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Doug Korthof, Enviro and Electric-Car Activist, Loses Battle with Lung Cancer

Doug Korthof saw a world where we would all be driving electric cars powered by batteries in our garages that are charged by the Sun’s rays captured by solar panels on rooftops. He had the perfect model for this: his one-story, middle-class Seal Beach home. He believed in an EV future because it would clean our air, fatten our wallets and make our world safer. But he did not buy the “peak oil” argument; I recall him telling me man would die off from air pollution before petroleum runs out. Call him a martyr: Korthof just died at home while battling lung cancer. He was 68.

Korthof could be abrasive and he did not suffer fools, be they politicos, industry representatives or nosy reporters.

Photo by James Bunoan/OC Weekly

Lisa Rosen and her husband Doug Korthof pose by one of their EVs for a Weekly cover story.

​I recall him rising from his seat and bitching out the California Coastal Commission meeting in Long Beach over the desecration of sacred Native American land at Bolsa Chica. The thing is, I believe he had come to the meeting to talk on a different subject.

At another Coastal Commission meeting, this time in Huntington Beach, the computer programmer who retired to a life of full-time eco-activism cornered in the hallway representatives from Poseidon Resources Group, which is trying to build desalination plants in Carlsbad and Huntington Beach. Wearing a Hawaiian shirt, khakis and likely flip-flops, Korthof mockingly berated the two men and one woman donning smart business attire, essentially telling them they didn’t know shit and he did.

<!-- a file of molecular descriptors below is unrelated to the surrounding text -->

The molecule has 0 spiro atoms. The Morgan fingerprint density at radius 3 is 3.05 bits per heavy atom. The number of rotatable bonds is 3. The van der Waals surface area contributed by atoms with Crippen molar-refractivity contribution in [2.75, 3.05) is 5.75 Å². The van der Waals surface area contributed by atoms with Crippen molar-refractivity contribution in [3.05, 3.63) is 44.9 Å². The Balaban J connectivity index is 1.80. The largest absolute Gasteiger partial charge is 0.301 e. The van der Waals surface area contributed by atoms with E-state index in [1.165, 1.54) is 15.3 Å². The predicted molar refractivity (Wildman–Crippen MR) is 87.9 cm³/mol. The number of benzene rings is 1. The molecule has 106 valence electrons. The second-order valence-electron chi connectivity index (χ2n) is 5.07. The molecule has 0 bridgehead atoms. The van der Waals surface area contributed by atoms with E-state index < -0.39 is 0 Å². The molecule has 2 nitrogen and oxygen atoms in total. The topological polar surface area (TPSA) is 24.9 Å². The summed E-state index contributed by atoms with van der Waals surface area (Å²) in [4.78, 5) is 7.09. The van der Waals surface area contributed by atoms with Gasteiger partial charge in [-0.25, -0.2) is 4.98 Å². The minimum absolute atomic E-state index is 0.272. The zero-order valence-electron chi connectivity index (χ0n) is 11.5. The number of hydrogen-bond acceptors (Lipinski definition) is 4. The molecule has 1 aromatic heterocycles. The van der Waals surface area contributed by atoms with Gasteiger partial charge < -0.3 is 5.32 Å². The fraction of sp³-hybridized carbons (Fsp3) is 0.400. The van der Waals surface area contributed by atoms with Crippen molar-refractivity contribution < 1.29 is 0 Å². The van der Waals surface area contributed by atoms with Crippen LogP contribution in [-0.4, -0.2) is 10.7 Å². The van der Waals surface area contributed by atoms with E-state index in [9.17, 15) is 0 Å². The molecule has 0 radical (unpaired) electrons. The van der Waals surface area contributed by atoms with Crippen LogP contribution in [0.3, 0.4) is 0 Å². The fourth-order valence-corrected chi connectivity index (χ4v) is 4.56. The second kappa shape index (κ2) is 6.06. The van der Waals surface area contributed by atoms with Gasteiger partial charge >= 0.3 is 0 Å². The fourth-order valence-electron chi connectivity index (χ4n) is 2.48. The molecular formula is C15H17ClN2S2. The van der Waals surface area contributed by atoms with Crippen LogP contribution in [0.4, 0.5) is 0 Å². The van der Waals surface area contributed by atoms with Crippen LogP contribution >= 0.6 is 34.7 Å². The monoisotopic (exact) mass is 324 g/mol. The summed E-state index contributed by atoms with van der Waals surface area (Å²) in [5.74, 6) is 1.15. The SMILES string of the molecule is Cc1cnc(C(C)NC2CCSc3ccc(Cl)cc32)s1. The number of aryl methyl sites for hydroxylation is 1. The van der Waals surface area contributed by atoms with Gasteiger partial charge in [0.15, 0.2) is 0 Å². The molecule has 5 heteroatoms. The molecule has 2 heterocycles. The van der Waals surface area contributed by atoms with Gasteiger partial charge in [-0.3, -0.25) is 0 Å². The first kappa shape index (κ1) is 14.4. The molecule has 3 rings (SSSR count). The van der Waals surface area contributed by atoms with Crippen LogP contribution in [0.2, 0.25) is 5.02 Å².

Then there was the day I spent with him for my May 2003 cover story on what was then a one-man campaign to save the electric car:

•Dude, Where’s My Electric Car!?! Can one activist fight off Detroit, Japan, Big Oil and the Bush administration to keep EVs alive?

After he’d thoroughly bowled me over with his knowledge about the subject, I wondered aloud why someone can’t just take rusting cars in junkyards or on blocks in front yards, pull out the gas engines and recycle them into electric cars. Korthof looked at me like I’d just farted in church. He then went into a long explanation about the dissimilar drive trains between gas and electric cars, and how many parts required in the fossil fuel burners would not be required in an EV. Indeed, as I took his Saturn EV1 for a test drive, Korthof pointed to filling stations and auto parts stores, cackling that they would become obsolete in an all-electric future. That was the problem: he believed automakers, oil companies and ancillary auto businesses conspired to kill the electric car in California. Saturn would later end the lease on his EV1 and not even let him buy for more than he’d spent on the lease.

Three years after that test drive, some of Korthof’s theories galvanized in the documentary Who Killed the Electric Car?, which features Korthof among the politicians, celebrities and car industry reps interviewed on camera. I mentioned how I’d come to know Korthof to filmmaker Chris Paine, and he told me he found the Seal Beach activist through that “Dude, Where’s My Electric Car!?!” piece, which he said was among the few news stories in print he could find on the subject while doing research for his film. The Weekly story wound up being reprinted in the documentary’s press materials.

•All Charged Up: Who Killed the Electric Car? filmmaker Chris Paine turned anger to action

Knowing the future was looking dim for Korthof, his family, friends and fellow activists gathered to share the love last month at his Seal Beach home. The Orange County Register’s Pat Brennan was there, and he reports many pulled up in electric cars Korthof had convinced them to drive. But, as referenced in the Coastal Commission brushes above, he was not just about EVs. Other actions Korthof was involved in over the years included: the creation of a cultural interpretive center at Hellman Ranch in Seal Beach; the push to get the Orange Couty Sanitation District to step up treatment of wastewater flushed into the ocean off Huntington Beach; and, of course, the decades-long battle to restore the Bolsa Chica wetlands and save the Native American village buried on the mesa overlooking it. There were many, many more eco-missions.
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